Corsair Graphite Series 600T: Cool and Quietby Dustin Sklavos on November 26, 2010 2:25 AM EST
Thermal and Noise Testing
For testing the 600T, I actually used the components from my personal system in the Antec P182. Noise was measured using an Extech SL10 sound meter, while temperatures were measured conventionally using HWMonitor. The test system specs are as follows:
|CPU||Intel Core i7-930 overclocked to 3.6GHz, undervolted to 1.125v|
|Motherboard||Gigabyte GA-X58A-UD3R rev. 2.0|
|Graphics Card||XFX Radeon HD 5870 1GB GDDR5|
|Memory||3x4GB Corsair Value Select DDR3-1333|
Memorex DVD+/-RW Combo Drive
LG HD-DVD/Blu-ray/DVDRW Combo Drive
2x Western Digital Caviar Blue 640GB (RAID 1)
2x Samsung SpinPoint F3 1TB (RAID 0)
Kingston SSDNow 64GB
|CPU Cooler||Xigmatek Dark Knight S1283 w/ Nexus Silent 120mm Fan|
|Power Supply||Corsair 750HX Modular Power Supply|
My machine isn't particularly noisy to begin with, but it's reasonably powerful and the Core i7-930 can still generate its share of heat. To generate load temperatures and noise, I ran 3DMark06 in a loop with Prime95 in the background and left it running for fifteen minutes at a time. The system was tested with the fan controller at its lowest and highest settings, and the sound meter was positioned one foot away from the tower, on a tripod, pointed directly at the side of the case.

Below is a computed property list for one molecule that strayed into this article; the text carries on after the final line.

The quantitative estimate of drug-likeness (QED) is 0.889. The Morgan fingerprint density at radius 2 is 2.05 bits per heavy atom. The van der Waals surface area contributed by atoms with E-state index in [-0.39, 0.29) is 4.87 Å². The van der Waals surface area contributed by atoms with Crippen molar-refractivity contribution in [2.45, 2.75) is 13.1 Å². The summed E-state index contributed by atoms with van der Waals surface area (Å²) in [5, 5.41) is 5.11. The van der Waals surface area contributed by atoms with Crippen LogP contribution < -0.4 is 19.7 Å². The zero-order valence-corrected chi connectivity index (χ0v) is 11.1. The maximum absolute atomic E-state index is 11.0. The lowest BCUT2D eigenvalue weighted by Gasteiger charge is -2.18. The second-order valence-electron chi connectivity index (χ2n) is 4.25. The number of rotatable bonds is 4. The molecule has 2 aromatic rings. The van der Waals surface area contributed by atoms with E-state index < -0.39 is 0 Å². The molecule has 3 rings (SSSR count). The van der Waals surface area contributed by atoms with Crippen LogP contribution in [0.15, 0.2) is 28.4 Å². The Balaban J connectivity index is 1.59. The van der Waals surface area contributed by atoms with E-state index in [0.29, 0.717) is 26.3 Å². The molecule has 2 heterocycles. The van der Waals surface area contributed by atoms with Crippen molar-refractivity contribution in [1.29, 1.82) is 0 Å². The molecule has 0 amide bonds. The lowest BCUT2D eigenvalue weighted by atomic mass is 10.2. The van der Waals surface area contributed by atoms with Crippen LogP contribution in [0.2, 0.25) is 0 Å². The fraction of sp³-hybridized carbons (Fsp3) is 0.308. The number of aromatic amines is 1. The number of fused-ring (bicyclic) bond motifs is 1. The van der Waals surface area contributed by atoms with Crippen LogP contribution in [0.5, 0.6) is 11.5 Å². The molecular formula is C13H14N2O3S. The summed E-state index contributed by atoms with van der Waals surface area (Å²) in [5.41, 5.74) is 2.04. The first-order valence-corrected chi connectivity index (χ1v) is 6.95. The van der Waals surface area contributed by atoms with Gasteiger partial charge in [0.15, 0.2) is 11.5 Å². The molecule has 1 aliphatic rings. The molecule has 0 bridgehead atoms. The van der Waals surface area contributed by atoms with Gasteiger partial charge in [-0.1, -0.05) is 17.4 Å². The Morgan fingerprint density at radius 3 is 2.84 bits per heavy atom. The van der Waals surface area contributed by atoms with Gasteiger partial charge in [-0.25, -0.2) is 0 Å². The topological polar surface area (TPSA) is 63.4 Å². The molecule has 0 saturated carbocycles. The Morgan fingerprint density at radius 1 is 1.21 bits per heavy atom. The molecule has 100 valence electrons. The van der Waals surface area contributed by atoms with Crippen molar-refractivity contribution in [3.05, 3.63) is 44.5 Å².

Right away we can tell the fan noise isn't appreciably higher with the controller maxed, but these numbers are also excellent. Subjectively, it has to be nearly dead silent in the apartment for me to be able to hear the tower running, idle or under load. And for those that are curious, the Nexus 120mm fan produces temperatures comparable to the Xigmatek's stock fan at substantially lower RPMs and noise levels.
Once we move into temperature testing, we can see that temperatures are generally pretty solid and that yes, all the other reviews are right: the fan controller and differing fan speeds just don't matter that much. The 200mm fans do seem to move enough air to keep everything fairly cool given the extreme load the system was placed under for stress testing. Since the hard drives are directly behind the front intake, they also remain exceptionally cool. As Martha Stewart would say, it's a good thing.